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Scottish Fleet, Week 2: 16 August

SF150817-1It’s been such a poor summer up here in the Highlands, the worst for 30 years, that meteorologists have struggled to find an adequate standard of measurement—after all, the euphemism “disappointing” has been used so often in forecasts it’s finally worn out and had to be replaced by the more truthful “bloody awful”.

In a spirit of helpfulness, therefore, I offer here the GSI, or “Gordon’s Sweater Index”, the ultimate measure of the warmth of a summer day. Really, it couldn’t be simpler: if the temperature reaches a certain point, I take my sweater off; if it doesn’t, I don’t. (The system can be modified to take account of wind speed, scarf and thermal underwear interplay, horizontal sleet, that sort of thing, but it’s not really necessary—a jumper and a breezy lack of modesty are all that’s required.)


View from the base of the tower

Today had a positive GSI (only the fifth time this summer), so we took a trip to the Forsinard nature reserve across the border in Sutherland. It’s an hour and half’s drive from Wick, and is situated on a 39-mile single-track road with virtually no turnings off (the road sign says “Forsinard—Um, Are You, Like, Really Sure?”).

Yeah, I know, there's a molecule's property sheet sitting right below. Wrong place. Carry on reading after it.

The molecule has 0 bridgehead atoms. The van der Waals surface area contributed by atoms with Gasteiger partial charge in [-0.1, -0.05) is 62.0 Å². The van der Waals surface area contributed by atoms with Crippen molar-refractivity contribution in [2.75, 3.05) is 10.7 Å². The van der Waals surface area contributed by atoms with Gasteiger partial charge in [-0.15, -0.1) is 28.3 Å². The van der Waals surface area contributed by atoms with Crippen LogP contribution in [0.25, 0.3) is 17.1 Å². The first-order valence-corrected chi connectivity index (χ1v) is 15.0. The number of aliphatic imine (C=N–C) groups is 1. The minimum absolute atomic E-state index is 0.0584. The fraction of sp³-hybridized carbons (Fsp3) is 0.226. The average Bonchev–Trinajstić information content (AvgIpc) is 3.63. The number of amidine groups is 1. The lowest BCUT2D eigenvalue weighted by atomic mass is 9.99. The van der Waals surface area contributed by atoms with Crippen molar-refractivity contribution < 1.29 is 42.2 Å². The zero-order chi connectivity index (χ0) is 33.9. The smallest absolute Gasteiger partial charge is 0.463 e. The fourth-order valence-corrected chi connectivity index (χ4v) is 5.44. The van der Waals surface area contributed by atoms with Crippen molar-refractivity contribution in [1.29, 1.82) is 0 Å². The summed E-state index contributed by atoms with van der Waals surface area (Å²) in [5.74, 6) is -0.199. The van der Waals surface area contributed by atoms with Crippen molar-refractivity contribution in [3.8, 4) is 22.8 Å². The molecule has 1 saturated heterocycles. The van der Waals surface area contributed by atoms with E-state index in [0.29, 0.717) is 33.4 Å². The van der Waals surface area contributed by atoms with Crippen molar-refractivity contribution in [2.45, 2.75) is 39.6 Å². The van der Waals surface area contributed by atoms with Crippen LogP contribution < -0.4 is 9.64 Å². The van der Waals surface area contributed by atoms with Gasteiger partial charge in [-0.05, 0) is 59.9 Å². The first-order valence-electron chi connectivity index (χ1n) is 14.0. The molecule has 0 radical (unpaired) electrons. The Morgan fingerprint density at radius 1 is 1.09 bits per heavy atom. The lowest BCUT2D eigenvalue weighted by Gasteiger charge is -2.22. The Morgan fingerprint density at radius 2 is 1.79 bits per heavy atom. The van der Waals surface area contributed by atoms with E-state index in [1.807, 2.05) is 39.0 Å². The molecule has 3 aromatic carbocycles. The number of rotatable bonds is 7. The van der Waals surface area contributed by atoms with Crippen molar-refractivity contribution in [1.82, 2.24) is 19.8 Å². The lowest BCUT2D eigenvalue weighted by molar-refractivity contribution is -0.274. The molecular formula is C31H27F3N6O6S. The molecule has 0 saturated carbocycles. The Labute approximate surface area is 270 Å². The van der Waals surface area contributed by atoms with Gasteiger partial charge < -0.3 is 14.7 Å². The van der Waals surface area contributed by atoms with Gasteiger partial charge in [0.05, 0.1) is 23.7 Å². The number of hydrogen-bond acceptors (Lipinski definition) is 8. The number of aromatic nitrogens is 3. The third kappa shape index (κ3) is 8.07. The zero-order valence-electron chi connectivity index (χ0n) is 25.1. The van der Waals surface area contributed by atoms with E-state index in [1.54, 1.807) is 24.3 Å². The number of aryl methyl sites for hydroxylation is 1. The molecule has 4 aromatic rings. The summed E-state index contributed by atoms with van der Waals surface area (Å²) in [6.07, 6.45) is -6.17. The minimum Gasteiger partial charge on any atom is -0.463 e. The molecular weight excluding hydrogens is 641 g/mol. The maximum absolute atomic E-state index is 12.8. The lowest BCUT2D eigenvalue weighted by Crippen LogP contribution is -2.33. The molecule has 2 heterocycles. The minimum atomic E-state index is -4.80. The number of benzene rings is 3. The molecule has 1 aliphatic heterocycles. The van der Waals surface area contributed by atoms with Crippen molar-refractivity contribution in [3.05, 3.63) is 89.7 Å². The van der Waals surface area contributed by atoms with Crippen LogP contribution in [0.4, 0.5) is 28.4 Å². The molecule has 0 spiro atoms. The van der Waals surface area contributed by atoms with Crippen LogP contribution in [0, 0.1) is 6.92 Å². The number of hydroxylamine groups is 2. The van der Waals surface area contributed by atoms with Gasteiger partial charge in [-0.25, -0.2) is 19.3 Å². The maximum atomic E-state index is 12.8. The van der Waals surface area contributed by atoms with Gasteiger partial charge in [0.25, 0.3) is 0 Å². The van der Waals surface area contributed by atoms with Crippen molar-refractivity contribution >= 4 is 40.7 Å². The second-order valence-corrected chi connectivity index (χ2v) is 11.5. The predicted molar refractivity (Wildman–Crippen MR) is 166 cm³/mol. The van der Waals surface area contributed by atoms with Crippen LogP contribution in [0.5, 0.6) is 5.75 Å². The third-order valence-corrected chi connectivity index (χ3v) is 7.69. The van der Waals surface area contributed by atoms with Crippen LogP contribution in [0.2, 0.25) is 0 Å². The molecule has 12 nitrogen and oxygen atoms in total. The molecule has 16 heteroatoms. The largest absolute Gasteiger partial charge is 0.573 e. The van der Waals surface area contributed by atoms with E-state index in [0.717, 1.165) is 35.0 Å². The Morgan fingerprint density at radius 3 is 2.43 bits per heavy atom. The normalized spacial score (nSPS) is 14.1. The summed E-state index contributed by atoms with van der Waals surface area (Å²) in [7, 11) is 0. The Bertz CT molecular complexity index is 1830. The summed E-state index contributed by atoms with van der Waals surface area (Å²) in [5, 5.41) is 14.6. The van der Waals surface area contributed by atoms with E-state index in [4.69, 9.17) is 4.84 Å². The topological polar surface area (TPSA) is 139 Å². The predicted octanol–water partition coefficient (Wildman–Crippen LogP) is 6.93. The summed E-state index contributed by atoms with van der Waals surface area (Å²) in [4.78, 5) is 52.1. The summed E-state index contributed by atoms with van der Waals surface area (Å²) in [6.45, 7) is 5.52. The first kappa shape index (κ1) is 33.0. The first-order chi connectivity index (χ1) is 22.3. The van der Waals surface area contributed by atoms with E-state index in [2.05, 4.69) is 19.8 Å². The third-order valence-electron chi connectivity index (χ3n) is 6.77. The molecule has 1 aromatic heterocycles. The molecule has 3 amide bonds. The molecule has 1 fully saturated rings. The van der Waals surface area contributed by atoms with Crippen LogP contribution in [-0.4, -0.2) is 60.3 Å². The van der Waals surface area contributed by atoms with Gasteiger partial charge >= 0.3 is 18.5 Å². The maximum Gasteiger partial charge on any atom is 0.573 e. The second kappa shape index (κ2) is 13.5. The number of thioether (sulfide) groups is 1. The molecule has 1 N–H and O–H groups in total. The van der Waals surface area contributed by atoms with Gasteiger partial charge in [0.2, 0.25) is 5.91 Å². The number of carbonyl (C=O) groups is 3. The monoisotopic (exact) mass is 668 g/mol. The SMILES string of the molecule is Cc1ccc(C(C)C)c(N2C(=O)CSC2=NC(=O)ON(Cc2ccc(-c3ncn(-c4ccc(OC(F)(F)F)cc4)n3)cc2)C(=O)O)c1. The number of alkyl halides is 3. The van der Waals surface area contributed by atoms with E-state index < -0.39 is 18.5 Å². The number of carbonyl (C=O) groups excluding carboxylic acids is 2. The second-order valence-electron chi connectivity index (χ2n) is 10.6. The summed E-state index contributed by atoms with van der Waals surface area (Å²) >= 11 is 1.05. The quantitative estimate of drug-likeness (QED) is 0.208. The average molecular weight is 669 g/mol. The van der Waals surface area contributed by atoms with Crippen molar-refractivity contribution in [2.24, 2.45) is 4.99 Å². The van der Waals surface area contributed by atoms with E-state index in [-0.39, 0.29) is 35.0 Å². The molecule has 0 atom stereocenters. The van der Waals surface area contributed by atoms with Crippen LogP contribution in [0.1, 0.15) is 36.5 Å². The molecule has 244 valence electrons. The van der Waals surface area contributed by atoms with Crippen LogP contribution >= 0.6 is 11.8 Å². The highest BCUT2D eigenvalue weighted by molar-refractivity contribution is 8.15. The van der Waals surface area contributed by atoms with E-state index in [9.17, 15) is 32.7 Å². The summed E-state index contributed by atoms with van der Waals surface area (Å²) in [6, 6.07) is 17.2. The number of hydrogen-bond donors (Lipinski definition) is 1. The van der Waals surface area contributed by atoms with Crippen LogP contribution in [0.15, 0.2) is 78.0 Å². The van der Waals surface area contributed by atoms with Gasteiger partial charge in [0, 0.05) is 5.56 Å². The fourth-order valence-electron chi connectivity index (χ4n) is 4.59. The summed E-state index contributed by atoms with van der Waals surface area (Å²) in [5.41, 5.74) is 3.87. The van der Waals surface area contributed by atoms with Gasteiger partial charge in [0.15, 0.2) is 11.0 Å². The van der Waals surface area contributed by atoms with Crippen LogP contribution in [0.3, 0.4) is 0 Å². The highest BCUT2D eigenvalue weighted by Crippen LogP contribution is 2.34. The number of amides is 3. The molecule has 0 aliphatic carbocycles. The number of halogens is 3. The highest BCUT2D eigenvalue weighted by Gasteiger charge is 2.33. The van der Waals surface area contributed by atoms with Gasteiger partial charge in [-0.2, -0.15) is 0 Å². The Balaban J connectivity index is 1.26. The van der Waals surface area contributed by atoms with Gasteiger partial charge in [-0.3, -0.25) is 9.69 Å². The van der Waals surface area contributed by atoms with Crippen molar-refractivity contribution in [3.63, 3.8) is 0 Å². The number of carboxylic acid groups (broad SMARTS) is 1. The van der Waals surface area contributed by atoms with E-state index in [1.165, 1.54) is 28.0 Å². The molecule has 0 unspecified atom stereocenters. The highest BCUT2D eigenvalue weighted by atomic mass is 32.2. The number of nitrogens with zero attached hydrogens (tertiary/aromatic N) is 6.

The nature reserve basically consists of an unmanned railway station and a vast peat bog, the kind of place that in Middle Earth would be packed to bursting with the preserved corpses of elven warriors, but here is a home to occasional lizards, dragonflies and swarms of flies, the latter behaving much like piranha fish that have taken to the air and developed a passion for earwax.


Massed starlings at John o’Groats

But it is beautiful, in a desolate, bleak, soggy kind of way, especially on a summer’s day like today. The RSPB have built a viewing tower in the middle; it seems a little incongruous at first, like something that survived the destruction of the Death Star’s pre-school crèche, but after a while it feels as if it belongs in the landscape, and the views it offers are rather stunning. If you want to watch dragonflies skimming across stagnant ponds while flies probe your inner ear in relays, I can definitely recommend it.


What fishermen wear today

In gansey news, I am off the welt and onto the body. I cast on 312 stitches for the ribbing; after 4 inches I increased by 32 stitches to 344. So now it’s just a question of knitting away until I start the yoke, in about a months time.

In parish news, both Den and Judit have sent me pictures of completed ganseys, and both, as it happens, Filey patterns. Den’s is in navy and has zigzags and seed stitch and ladders; Judit’s is in heather and has diamonds and moss stitch. Congratulations to both on some very fine knitting!

Not before time, too—there’s been a nip in the air which means that autumn will soon be upon us, ganseys will be in demand and—the horror—the cricket season will soon be over. Then it will be time to switch to my other temperature measure, the GLJI, or “Gordon’s Long-John Index”. As the old joke goes, send me money and I’ll post some pictures; send me even more money, and I won’t…

4 comments to Scottish Fleet, Week 2: 16 August